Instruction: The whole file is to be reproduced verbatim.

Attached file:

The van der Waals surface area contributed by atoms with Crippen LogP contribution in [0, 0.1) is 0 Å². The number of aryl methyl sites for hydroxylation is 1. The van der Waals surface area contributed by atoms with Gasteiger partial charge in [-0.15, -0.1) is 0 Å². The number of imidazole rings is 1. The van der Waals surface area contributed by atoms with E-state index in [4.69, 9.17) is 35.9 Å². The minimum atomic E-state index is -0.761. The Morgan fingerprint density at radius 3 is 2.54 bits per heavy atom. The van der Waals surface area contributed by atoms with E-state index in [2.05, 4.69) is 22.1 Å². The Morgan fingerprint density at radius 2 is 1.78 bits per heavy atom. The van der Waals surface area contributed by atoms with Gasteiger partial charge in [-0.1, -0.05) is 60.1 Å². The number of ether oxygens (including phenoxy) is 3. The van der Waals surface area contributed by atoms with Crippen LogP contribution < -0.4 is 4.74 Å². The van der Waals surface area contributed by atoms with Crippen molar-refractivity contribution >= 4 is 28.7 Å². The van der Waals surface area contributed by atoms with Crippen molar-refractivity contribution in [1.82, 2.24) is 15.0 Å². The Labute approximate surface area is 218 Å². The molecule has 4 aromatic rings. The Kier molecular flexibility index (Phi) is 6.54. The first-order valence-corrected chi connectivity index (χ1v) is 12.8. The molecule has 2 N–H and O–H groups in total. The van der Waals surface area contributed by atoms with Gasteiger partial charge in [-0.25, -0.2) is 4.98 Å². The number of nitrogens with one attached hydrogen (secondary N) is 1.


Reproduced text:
The van der Waals surface area contributed by atoms with Crippen LogP contribution in [0, 0.1) is 0 Å². The number of aryl methyl sites for hydroxylation is 1. The van der Waals surface area contributed by atoms with Gasteiger partial charge in [-0.15, -0.1) is 0 Å². The number of imidazole rings is 1. The van der Waals surface area contributed by atoms with E-state index in [4.69, 9.17) is 35.9 Å². The minimum atomic E-state index is -0.761. The Morgan fingerprint density at radius 3 is 2.54 bits per heavy atom. The van der Waals surface area contributed by atoms with E-state index in [2.05, 4.69) is 22.1 Å². The Morgan fingerprint density at radius 2 is 1.78 bits per heavy atom. The van der Waals surface area contributed by atoms with Gasteiger partial charge in [-0.1, -0.05) is 60.1 Å². The number of ether oxygens (including phenoxy) is 3. The van der Waals surface area contributed by atoms with Crippen LogP contribution < -0.4 is 4.74 Å². The van der Waals surface area contributed by atoms with Crippen molar-refractivity contribution >= 4 is 28.7 Å². The van der Waals surface area contributed by atoms with Crippen molar-refractivity contribution in [1.82, 2.24) is 15.0 Å². The Labute approximate surface area is 218 Å². The molecule has 4 aromatic rings. The Kier molecular flexibility index (Phi) is 6.54. The first-order valence-corrected chi connectivity index (χ1v) is 12.8. The molecule has 2 N–H and O–H groups in total. The van der Waals surface area contributed by atoms with Gasteiger partial charge in [-0.25, -0.2) is 4.98 Å². The number of nitrogens with one attached hydrogen (secondary N) is 1.